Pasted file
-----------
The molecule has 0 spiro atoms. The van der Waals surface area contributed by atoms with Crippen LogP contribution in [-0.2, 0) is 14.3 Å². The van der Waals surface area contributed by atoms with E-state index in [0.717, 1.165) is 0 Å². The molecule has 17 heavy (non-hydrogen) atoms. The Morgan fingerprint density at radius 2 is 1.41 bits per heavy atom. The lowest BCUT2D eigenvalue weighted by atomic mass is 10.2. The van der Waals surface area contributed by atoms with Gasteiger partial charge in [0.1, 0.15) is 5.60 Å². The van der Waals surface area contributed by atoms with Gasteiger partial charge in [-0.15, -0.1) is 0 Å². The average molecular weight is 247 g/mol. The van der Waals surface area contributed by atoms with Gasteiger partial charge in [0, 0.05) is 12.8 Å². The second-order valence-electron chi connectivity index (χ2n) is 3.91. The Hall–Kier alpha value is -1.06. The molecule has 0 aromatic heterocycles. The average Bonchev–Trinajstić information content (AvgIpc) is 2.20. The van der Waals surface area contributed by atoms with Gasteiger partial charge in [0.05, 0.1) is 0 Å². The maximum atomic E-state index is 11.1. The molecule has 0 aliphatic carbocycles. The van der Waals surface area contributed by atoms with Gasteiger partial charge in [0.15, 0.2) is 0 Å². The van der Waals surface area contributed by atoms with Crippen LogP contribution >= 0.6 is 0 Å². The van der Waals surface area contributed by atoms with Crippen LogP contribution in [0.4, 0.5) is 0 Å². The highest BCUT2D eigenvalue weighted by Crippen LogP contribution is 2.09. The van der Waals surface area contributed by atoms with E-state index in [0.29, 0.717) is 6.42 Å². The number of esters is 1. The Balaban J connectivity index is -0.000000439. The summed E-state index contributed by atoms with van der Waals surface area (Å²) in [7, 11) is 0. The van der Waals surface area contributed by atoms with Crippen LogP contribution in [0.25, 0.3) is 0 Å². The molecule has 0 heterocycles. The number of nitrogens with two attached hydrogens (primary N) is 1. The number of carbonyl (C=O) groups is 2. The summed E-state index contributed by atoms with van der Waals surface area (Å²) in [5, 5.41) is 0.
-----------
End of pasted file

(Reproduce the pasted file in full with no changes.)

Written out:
The molecule has 0 spiro atoms. The van der Waals surface area contributed by atoms with Crippen LogP contribution in [-0.2, 0) is 14.3 Å². The van der Waals surface area contributed by atoms with E-state index in [0.717, 1.165) is 0 Å². The molecule has 17 heavy (non-hydrogen) atoms. The Morgan fingerprint density at radius 2 is 1.41 bits per heavy atom. The lowest BCUT2D eigenvalue weighted by atomic mass is 10.2. The van der Waals surface area contributed by atoms with Gasteiger partial charge in [0.1, 0.15) is 5.60 Å². The van der Waals surface area contributed by atoms with Gasteiger partial charge in [-0.15, -0.1) is 0 Å². The average molecular weight is 247 g/mol. The van der Waals surface area contributed by atoms with Gasteiger partial charge in [0, 0.05) is 12.8 Å². The second-order valence-electron chi connectivity index (χ2n) is 3.91. The Hall–Kier alpha value is -1.06. The molecule has 0 aromatic heterocycles. The average Bonchev–Trinajstić information content (AvgIpc) is 2.20. The van der Waals surface area contributed by atoms with Gasteiger partial charge in [0.05, 0.1) is 0 Å². The maximum atomic E-state index is 11.1. The molecule has 0 aliphatic carbocycles. The van der Waals surface area contributed by atoms with Gasteiger partial charge in [0.15, 0.2) is 0 Å². The van der Waals surface area contributed by atoms with Crippen LogP contribution >= 0.6 is 0 Å². The van der Waals surface area contributed by atoms with Crippen LogP contribution in [0.4, 0.5) is 0 Å². The highest BCUT2D eigenvalue weighted by Crippen LogP contribution is 2.09. The van der Waals surface area contributed by atoms with E-state index in [0.29, 0.717) is 6.42 Å². The number of esters is 1. The Balaban J connectivity index is -0.000000439. The summed E-state index contributed by atoms with van der Waals surface area (Å²) in [7, 11) is 0. The van der Waals surface area contributed by atoms with Crippen LogP contribution in [0.25, 0.3) is 0 Å². The molecule has 0 heterocycles. The number of nitrogens with two attached hydrogens (primary N) is 1. The number of carbonyl (C=O) groups is 2. The summed E-state index contributed by atoms with van der Waals surface area (Å²) in [5, 5.41) is 0.